United States

Manufacturing and energy industry outlook

Changing business models, ESG priorities, and the rise of EVs

Volume 9, Winter 2022

The manufacturing industry has made countless pivots in recent years, and businesses are continuing to adapt by rethinking their corporate structures and business models. In doing so, industrial companies are using advanced technologies to diversify or simplify operations, and to generate new business.

In the automotive supplier space, the rise of electric vehicles and their expected future growth continues to shift priorities not just for original equipment manufacturers and their suppliers but also for middle market energy companies. Across all industrial sectors, environmental, social and governance issues are also reshaping the ways in which companies meet stakeholder demands.

Key takeaways

  • Manufacturers are exploring alternate business models that can provide sustainable growth, provide recurring streams of revenue and/or reduce the asset intensity of a traditional industrial business.
  • Auto original equipment manufacturers and their suppliers should further invest in technology solutions to better predict and respond to supply chain and manufacturing shifts as the industry moves from internal combustion engine vehicles to electric vehicles.
  • We anticipate that performance around environmental, social and governance issues—already growing in prominence across most industries over the last few years—will become an increasingly important consideration in merger and acquisition deals.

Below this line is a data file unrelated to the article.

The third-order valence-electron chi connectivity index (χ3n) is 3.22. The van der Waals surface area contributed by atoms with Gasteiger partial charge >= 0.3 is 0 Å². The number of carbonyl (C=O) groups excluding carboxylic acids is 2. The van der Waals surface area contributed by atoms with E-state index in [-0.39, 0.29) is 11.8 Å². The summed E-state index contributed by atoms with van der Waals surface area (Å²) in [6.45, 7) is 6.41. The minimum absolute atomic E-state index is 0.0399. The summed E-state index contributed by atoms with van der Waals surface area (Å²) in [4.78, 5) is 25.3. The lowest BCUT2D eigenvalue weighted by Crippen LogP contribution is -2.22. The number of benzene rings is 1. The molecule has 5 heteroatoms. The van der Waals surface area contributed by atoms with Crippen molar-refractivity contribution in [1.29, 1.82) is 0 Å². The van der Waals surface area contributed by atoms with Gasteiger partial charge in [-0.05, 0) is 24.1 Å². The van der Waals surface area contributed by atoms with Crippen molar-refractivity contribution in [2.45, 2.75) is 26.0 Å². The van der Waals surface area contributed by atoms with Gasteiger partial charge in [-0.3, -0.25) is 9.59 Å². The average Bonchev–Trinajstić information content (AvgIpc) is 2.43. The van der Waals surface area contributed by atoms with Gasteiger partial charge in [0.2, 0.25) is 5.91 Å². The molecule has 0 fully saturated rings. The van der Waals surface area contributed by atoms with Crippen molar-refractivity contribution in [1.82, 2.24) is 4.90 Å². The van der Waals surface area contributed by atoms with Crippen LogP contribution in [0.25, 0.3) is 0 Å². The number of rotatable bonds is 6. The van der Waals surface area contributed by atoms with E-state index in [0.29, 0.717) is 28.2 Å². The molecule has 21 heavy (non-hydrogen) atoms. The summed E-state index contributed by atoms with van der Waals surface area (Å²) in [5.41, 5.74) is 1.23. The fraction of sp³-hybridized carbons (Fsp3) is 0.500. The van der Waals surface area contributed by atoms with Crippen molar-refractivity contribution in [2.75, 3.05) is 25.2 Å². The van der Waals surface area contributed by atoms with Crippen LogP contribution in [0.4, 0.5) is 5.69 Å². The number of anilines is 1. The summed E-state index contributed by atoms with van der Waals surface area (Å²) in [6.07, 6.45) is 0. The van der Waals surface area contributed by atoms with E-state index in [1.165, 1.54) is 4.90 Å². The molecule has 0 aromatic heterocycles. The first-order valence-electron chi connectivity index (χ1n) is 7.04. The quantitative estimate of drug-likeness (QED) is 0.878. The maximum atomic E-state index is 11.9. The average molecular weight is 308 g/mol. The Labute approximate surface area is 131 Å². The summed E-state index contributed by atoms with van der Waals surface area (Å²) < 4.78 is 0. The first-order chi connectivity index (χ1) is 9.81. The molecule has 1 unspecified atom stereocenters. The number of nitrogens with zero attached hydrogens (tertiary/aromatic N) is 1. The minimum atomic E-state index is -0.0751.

Manufacturing business models

Rethinking corporate structures and business models

Industrial companies are rethinking corporate structures and business models as they assimilate their experiences from the pandemic. Like any crisis, the pandemic has accelerated certain trends, and industrial companies are exploring strategies to create sustainable value to their stakeholders.

Many large and midsize industrial companies cater to multiple industries and sectors, and hold diverse product and business portfolios. Such companies have long faced the question of whether to diversify and expand into new markets or simplify and focus on their core business. Before the pandemic, larger industrial companies were rushing to sharpen their focus via asset sales and spinoffs. Companies such as Johnson Controls, Honeywell, Ingersoll Rand and General Electric have shed business units and created more focused organizations. The pandemic has served as a trigger point to galvanize some of the focus on business simplicity for the middle market, too, as midsize companies increasingly reevaluate which of their existing business units complement the “core” of what they do. Midsize companies are entering into carve-out deals to spin off business units or products and rationalize operations, hoping to maximize value.

Companies realize complexity makes it difficult to navigate downturns. Successfully growing diversified businesses across geographic regions is no easy task. However, as past crises and the current pandemic have demonstrated, multi-industrials or diversified businesses are generally more stable due to risk diversification across sectors, some of which may be registering high growth and some of which may faring poorly at a given time. Diversified companies such as Pentair highlighted diversification as an asset in their third-quarter earnings. In contrast, companies focused on a single sector or business line are more prone to economic swings.

Diversified companies held their ground during the pandemic